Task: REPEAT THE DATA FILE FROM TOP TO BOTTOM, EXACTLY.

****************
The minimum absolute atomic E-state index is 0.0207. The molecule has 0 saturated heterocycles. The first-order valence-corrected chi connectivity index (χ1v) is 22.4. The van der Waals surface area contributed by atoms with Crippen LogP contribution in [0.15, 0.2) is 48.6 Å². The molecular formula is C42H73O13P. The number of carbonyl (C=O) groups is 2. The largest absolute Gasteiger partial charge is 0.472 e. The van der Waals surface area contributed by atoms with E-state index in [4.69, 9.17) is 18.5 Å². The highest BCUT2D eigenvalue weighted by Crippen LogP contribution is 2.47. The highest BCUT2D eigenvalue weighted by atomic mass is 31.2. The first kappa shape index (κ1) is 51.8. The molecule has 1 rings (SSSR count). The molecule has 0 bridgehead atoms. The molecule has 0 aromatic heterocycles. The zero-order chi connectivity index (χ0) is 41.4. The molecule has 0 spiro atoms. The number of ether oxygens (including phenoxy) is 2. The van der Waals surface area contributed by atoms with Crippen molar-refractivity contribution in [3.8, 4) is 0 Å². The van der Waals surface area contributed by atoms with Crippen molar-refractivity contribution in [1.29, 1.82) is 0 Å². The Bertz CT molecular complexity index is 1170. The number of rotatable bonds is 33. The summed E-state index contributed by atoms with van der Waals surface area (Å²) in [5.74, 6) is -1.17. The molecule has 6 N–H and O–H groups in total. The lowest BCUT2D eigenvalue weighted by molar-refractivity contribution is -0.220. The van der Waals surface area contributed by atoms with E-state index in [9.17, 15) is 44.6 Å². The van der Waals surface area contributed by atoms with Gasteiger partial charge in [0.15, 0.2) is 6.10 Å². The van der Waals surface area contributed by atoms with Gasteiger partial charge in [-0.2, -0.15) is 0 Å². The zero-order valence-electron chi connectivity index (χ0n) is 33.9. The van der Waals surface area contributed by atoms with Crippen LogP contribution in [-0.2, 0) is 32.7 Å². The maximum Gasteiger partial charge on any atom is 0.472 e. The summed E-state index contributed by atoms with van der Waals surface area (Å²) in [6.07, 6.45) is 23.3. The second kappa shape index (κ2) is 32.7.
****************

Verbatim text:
The minimum absolute atomic E-state index is 0.0207. The molecule has 0 saturated heterocycles. The first-order valence-corrected chi connectivity index (χ1v) is 22.4. The van der Waals surface area contributed by atoms with Crippen LogP contribution in [0.15, 0.2) is 48.6 Å². The molecular formula is C42H73O13P. The number of carbonyl (C=O) groups is 2. The largest absolute Gasteiger partial charge is 0.472 e. The van der Waals surface area contributed by atoms with E-state index in [4.69, 9.17) is 18.5 Å². The highest BCUT2D eigenvalue weighted by Crippen LogP contribution is 2.47. The highest BCUT2D eigenvalue weighted by atomic mass is 31.2. The first kappa shape index (κ1) is 51.8. The molecule has 1 rings (SSSR count). The molecule has 0 bridgehead atoms. The molecule has 0 aromatic heterocycles. The zero-order chi connectivity index (χ0) is 41.4. The molecule has 0 spiro atoms. The number of ether oxygens (including phenoxy) is 2. The van der Waals surface area contributed by atoms with Crippen molar-refractivity contribution in [3.8, 4) is 0 Å². The van der Waals surface area contributed by atoms with Crippen molar-refractivity contribution in [1.29, 1.82) is 0 Å². The Bertz CT molecular complexity index is 1170. The number of rotatable bonds is 33. The summed E-state index contributed by atoms with van der Waals surface area (Å²) in [5.74, 6) is -1.17. The molecule has 6 N–H and O–H groups in total. The lowest BCUT2D eigenvalue weighted by molar-refractivity contribution is -0.220. The van der Waals surface area contributed by atoms with E-state index in [9.17, 15) is 44.6 Å². The van der Waals surface area contributed by atoms with Gasteiger partial charge in [0.15, 0.2) is 6.10 Å². The van der Waals surface area contributed by atoms with Gasteiger partial charge in [-0.2, -0.15) is 0 Å². The zero-order valence-electron chi connectivity index (χ0n) is 33.9. The van der Waals surface area contributed by atoms with Crippen LogP contribution in [-0.2, 0) is 32.7 Å². The maximum Gasteiger partial charge on any atom is 0.472 e. The summed E-state index contributed by atoms with van der Waals surface area (Å²) in [6.07, 6.45) is 23.3. The second kappa shape index (κ2) is 32.7.